Growth is good – but at whose expense? That is the question that Indian policy makers need to analyze. American style capitalism has been a role model of most of the developed economies of the world today, but it doesn’t have to be that way. The free market economy has externalized the costs and have made the products appear cheaper – which is actually not the case. Those costs are borne by the people who are left behind in the growth story and have no say in the economic system.
Returning to India after some 7 odd years hasn’t been all that bad. Foreign brands, huge shopping malls, super stores, items of daily convenience la $1 shops or 100 Yen shops have found their way in the metro cities – but at the same cost that I used to pay abroad. I was earning in yen earlier and now I’m earning in rupees, which is drastically lesser – as compared. So, in effect, what was common-place ‘there’ is luxury ‘here’. The consumption based model driving the economy is on the fast track – literally. The F1 race hosted in Delhi is a classic example – on one hand we have millions of dollars at stake with world class racers eyeing the Indian circuit while on the other, there are people living under a dollar just a few kilometers away near open landfills dotting the city.
The metro rail in Delhi is another success story – but people living just 10 meters from the line – wash, bath and live in a slum cluster. We have exodus of immigrants from 3 tier cities flowing into the metros – bringing with them the increased stress on the basic infrastructure needs – people living off the grid, without paying any house tax, road tax or any tax whatsoever.
Growth is happening – but it’s isolated – in pockets. The whole systems thinking of growing holistically or organically is nowhere to be seen. It was a common sentiment among the public that instead building a multi-crore F1 track, we could’ve created something of value – with long term results. This is called delayed gratification – but the culture is instant gratification – diagonally opposite to what sustainable living and sustainable consumption offers.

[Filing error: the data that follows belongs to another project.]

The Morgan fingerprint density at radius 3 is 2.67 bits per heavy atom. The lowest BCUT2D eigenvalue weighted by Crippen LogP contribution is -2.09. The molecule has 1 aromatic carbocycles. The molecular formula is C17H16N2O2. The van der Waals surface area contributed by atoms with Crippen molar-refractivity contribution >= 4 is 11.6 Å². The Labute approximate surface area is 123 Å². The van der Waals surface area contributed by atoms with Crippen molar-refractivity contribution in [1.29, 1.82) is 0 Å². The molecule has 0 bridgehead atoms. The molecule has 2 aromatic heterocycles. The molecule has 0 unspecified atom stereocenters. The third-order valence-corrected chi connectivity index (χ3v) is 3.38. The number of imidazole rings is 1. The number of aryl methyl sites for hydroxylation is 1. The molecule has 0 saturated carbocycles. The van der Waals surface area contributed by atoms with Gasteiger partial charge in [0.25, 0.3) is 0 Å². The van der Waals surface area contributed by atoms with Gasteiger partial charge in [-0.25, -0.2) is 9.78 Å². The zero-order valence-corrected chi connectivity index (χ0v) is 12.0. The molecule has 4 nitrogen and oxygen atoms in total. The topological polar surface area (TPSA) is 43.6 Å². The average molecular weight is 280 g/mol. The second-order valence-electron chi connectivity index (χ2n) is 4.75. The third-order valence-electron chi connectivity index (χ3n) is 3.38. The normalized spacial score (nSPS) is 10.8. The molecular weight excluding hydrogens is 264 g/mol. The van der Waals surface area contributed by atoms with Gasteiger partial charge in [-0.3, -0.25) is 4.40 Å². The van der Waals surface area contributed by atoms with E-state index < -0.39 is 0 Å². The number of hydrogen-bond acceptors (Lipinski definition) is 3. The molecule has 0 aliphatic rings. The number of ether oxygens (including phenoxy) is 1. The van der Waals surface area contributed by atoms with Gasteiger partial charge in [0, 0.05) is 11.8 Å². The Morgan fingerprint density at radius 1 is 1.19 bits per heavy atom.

Delhi has seen roads and flyovers criss-crossing the landscape. It’s a breeze to drive early in the morning – when the traffic is at its minimum. But that is not when we generally commute to work. Traffic has increased manyfold and it crawls! Road rage runs high. Shootings, incidents and fist fights are a common place.
Old and worn out city taxis are running on clean fuel and so are the highly unstable, risky and convenient 3-wheelers which are to be expected to increase by another 100k in the coming months! People are stressed just to make the living – leave alone the bombardment of fancy i-things and droids pushing them to live beyond their earning limits. There’s constant smog hanging all over.
Doing business is hard. Appointments are not kept. Saving one’s own is of prime concern…and on and on.
But that’s what Delhi life is. I’m attending 2 conferences in the next week – both geared towards Sustainability and challenges business and governments face to make it work in the Indian context. It’s a must in India – not a maybe thing! But when a country lacks on so many fronts, sustainability takes a back seat – and that is the essence of sustainability – instead of seeing it as a cost, it ought to be seen as a business opportunity – especially in the Indian scene.
Sustainable growth is what India needs – from the ground up, and not from the top. F1 races, malls et all are illusions that evaporate after consumption. Challenge is to blaze a trail of our own – and we don’t have anyone to look upto who has gone this route. All developed countries have polluted first and then got on the thing called sustainability. India can’t take that chance – if it does it does so at its own risk.